Steel reinforcing bars or rebar is used in concrete construction to provide tensile strength, complementing concrete's excellent compressive properties. Rebar also helps maintain structural integrity as concrete cracks from expansion and contraction cycles. The tensile strength of rebar steel and the tensile rebar-concrete bond strength are extremely important properties of rebar. Tensile testing of rebar is relatively straightforward. No modifications to the material geometry are necessary as lengths of the actual rebar used are necessary to determine the strength and elongation of the rebar. Typically a gage length and intermediate gage marks are marked using a punch, so efforts must be taken to create light marks that will not affect test results. Testing the concrete-rebar bond strength is a more involved process as reinforced concrete samples must be poured and cured, ensuring a consistent bond length between samples. The concrete specimens are then secured and a tensile load applied by clamping and pulling on the exposed rebar end, using a test machine. ASTM and other industry standards organizations have specified standard test methods to test the tensile properties of steel reinforcing bars. Along with characterizing the properties of the plain rebar, these methods attempt to simulate the use of rebar in construction and measure the strength in these conditions. Popular test standards are ASTM A370 for steel products and ASTM A944 for the bond strength of steel rebar and concrete. Machines and tensile grips for tensile testing of steel reinforcing bars must be capable of applying very high loads. Based on ASTM specifications for the ultimate strength of various grades rebar, breaking forces can range from 11 kip (50 kN) for #3 rebar to loads up to 135,000 lb (600 kN) and more.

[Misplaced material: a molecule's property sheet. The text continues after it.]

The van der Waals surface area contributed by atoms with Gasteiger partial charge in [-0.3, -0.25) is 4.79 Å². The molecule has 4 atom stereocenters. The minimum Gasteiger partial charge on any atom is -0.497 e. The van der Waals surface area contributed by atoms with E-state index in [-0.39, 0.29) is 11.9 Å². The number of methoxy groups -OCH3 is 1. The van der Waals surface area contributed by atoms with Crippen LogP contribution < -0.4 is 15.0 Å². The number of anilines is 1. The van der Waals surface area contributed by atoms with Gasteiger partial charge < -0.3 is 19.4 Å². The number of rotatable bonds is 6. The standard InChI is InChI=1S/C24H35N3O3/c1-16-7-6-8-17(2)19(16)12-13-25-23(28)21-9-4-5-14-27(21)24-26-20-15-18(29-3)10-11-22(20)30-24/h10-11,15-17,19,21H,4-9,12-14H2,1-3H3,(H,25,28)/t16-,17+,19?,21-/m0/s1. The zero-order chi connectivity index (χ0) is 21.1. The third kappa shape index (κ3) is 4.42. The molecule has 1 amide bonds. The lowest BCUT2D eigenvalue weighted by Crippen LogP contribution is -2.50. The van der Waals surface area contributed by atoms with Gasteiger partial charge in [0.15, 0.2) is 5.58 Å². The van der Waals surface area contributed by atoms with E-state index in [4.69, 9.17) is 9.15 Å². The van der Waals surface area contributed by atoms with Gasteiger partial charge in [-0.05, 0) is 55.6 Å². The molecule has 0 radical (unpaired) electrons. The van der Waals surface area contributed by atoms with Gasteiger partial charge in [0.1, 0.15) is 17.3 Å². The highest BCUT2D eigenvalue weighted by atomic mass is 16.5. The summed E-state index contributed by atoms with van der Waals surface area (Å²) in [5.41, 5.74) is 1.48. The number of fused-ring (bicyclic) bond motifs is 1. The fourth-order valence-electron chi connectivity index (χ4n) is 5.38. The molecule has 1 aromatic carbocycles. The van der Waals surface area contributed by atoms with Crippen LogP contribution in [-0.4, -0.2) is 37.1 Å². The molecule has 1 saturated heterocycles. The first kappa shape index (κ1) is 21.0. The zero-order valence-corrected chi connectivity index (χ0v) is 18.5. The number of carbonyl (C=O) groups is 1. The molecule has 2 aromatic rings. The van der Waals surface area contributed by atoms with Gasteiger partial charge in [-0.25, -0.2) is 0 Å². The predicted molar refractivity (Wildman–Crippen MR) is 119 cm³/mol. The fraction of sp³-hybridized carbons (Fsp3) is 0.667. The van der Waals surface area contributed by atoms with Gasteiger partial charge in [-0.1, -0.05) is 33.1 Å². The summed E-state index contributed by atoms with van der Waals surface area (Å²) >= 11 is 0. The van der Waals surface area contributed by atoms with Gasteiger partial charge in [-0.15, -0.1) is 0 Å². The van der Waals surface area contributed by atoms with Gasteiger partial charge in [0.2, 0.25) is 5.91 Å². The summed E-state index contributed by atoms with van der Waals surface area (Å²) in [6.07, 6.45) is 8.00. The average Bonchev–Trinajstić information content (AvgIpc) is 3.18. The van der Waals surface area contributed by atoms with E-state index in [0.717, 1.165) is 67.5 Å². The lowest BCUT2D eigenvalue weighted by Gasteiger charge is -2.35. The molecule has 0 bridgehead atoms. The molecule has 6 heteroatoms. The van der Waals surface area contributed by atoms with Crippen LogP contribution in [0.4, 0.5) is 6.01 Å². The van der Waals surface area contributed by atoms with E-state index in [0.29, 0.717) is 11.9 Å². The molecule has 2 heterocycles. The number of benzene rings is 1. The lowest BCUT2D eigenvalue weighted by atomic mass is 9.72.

Applicable Testing Standards

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